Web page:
Raising children who have been loaned to us for a brief moment outranks every other responsibility!

#430080 - 04/04/13 03:27 PM Re: What to tell and how to handle a small boy when... [Re: confusion4life]
DavoSwim Offline

Registered: 02/06/13
Posts: 397
Loc: Midwest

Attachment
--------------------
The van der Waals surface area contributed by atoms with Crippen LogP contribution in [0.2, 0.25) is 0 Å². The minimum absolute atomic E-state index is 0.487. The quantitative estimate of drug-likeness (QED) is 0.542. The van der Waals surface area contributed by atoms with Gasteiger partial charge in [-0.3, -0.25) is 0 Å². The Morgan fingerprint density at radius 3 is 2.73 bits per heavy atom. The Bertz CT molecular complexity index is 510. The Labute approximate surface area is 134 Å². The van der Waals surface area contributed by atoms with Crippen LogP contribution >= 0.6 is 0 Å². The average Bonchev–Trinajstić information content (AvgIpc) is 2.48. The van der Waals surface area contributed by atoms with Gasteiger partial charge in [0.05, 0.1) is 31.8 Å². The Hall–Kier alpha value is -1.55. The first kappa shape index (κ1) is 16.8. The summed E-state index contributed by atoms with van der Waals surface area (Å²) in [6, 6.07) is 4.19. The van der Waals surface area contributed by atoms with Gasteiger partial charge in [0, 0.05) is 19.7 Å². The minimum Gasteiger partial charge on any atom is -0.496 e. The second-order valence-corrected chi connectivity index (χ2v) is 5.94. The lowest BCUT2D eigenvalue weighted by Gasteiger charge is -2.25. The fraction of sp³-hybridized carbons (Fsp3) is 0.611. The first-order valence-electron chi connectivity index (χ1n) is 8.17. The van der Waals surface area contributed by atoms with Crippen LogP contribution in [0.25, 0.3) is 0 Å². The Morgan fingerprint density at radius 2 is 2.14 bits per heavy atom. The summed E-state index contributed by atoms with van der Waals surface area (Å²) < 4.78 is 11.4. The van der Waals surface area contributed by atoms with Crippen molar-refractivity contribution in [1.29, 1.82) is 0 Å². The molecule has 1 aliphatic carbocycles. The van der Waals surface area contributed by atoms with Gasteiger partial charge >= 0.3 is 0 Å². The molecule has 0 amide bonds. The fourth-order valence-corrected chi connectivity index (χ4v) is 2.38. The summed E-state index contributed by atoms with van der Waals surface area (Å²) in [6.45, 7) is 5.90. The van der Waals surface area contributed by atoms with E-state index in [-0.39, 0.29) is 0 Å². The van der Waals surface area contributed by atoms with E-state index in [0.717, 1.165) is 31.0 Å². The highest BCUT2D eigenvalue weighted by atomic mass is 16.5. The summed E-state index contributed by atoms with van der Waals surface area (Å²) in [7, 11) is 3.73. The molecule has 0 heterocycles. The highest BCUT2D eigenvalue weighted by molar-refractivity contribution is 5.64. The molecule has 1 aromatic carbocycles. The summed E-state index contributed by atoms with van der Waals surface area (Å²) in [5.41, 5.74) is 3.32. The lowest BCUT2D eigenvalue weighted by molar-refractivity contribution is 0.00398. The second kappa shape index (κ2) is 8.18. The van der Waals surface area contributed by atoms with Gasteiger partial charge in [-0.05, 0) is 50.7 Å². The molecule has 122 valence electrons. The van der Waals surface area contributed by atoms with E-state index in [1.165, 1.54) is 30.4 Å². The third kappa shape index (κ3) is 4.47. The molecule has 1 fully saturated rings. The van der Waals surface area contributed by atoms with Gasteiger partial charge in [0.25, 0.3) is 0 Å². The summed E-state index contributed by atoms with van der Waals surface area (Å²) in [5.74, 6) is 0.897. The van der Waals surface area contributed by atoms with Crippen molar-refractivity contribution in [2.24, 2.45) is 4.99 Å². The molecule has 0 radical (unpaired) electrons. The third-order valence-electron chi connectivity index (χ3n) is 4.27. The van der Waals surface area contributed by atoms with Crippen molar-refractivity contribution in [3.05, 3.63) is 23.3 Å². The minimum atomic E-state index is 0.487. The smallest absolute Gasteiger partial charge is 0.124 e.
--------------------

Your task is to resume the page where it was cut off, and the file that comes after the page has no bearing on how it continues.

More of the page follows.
I've thought about your question, and tried to compose an answer based on my experiences at the time as well as based on seeing how my abuse affected me later in life. Before formulating a response, it's important to realize that this is a difficult thing to do, reveal the secret. The boy is telling you this because he trusts you and believes in you. Your response has huge implications in the healing process. Your words can set the boy on the right path of healing, or, if the initial answers are off base, can lead to long term damage. Please respect the faith the boy has placed in you and be compassionate in your response. The initial response needs to be affirming that the boy did the right thing in telling. This is a confusing time for the boy. He is confused about what happened. Often times the abuser intimidates the boy into keeping it secret, saying things like other adults don't understand or that bad things will happen if he tells. Therefore, it's a sign that the boy truly trusts that adult to whom he reveals the secret. That's why it is so important to say that he did the right thing in telling. It's also necessary to tell the boy that he is safe. No one will hurt him, nor his family, despite what the abuser may have said. Other comments which are important for the boy to hear are that he is a good boy, and the fact that this happened doesn't mean he's bad. It's not his fault that this happened. He didn't do anything bad or he didn't cause it. It's also important to tell the boy that what happened isn't an act of love. His perp was not trying to show him that he loved him. It's important that you don't say he was trying to hurt him either. It's a mistake to say that the perp is a bad man. Often the perp is an adult the boys loves, respects or admires. It's very confusing to hear that someone you love is bad, because that reaffirms the belief that the boy is bad. After all, if you love a bad guy, that means that you are bad too. It's not necessary to say that the perp will be punished, only that the abuse will stop and the boy will be safe.